“Lust for Gold” (1949), is an extremely interesting story because, in addition to being an adventurous searching for gold movie, it also happens to be true, at least as far as legends go anyway. The screenplay by Richard English and Ted Shereman is based on the novel, “Thunder God’s Gold”, written by Barry Storm. The film is told from the perspective of Storm, in the 1940’s, with William Prince playing the role of Barry Storm. Unfortunately, Storm was unhappy with the film, in particular his portrayal, and he successfully sued Columbia Pictures in 1950.
The film is broken up into two different stories that are intercut together. First, there is Barry Storm in the 1940’s, who has traveled to the Superstition Mountains in Arizona to find his grandfather’s hidden gold mine. While he is there, he discovers (and we see through flashbacks), the details that surrounded his grandfather, Jacob “The Dutchman” Waltz (Glen Ford), and his love for a local woman, Julia (Ida Lupino). It’s these flashbacks that make up the second, more interesting story. Julia happens to already be married to Pete (Gig Young), but she is looking for a better life and chooses The Dutchman since he has reportedly discovered a huge gold mine. In the film, $20 million in gold was originally discovered by Pedro Peralta sometime around 1840, but he was killed by Apaches because his mine was in a holy place. The gold has been waiting there since, and now The Dutchman is the only person alive who knows the gold’s location.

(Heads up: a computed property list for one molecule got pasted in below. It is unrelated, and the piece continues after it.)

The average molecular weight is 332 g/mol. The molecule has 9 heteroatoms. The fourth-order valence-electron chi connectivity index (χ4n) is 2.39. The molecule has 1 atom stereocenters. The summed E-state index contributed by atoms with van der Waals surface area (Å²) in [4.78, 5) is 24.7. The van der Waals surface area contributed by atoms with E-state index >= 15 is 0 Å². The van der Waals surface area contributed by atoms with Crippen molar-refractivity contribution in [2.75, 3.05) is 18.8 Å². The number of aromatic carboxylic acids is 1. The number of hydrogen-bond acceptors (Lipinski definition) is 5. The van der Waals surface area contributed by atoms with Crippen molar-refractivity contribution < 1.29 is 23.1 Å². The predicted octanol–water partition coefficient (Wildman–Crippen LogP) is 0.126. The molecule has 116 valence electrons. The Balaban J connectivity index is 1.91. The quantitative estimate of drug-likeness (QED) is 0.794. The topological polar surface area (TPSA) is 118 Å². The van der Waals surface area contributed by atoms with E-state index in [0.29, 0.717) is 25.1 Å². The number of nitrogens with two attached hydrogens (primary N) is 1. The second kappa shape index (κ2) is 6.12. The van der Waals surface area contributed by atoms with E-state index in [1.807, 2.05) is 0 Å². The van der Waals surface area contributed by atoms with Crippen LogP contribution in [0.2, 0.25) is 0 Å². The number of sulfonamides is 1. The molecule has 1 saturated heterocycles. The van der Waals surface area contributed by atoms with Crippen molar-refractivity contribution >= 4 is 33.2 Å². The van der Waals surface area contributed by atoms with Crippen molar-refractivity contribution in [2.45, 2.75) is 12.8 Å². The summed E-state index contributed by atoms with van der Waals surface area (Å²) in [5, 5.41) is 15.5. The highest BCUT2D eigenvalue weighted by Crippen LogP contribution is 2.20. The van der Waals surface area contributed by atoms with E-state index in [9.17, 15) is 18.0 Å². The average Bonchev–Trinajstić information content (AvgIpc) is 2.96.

“Lust for Gold” is an interesting film because the flashback sequences with Ford and Lupino are very entertaining due to the good, dramatic story filled with love and betrayal. Any time you have a story with $20 million in gold, you can expect plenty of betrayal, and that is certainly the case here. The Dutchman, Julia and Pete are all insightful characters, and their love triangle is unfolded to the audience extremely well. All three of these actors are incredibly professional, and the intensity of their performances help to keep the film feeling suspenseful.
It’s the “modern” part of the film that falls apart, partially because it seems like a a ploy to increase tourism in Arizona, and also because this part of the story isn’t told extremely well. Most of the plot from the film comes out of the legend of The Dutchman’s lost gold, and the scenes in the 1940’s don’t hold the same level of drama. There are some scenes (mostly in the modern section) that were filmed on location in Arizona, specifically in the Superstition Mountains, and it is these locations that keep the film moving. “Lust for Gold” was the last film directed by S. Sylvan Simon before his premature death, and his abilities as a director had not fully developed. There are moments that the movie feels as if it’s heading in the right direction, but then because of the intercut flashbacks (and flash forwards), the even, smooth flow is interrupted.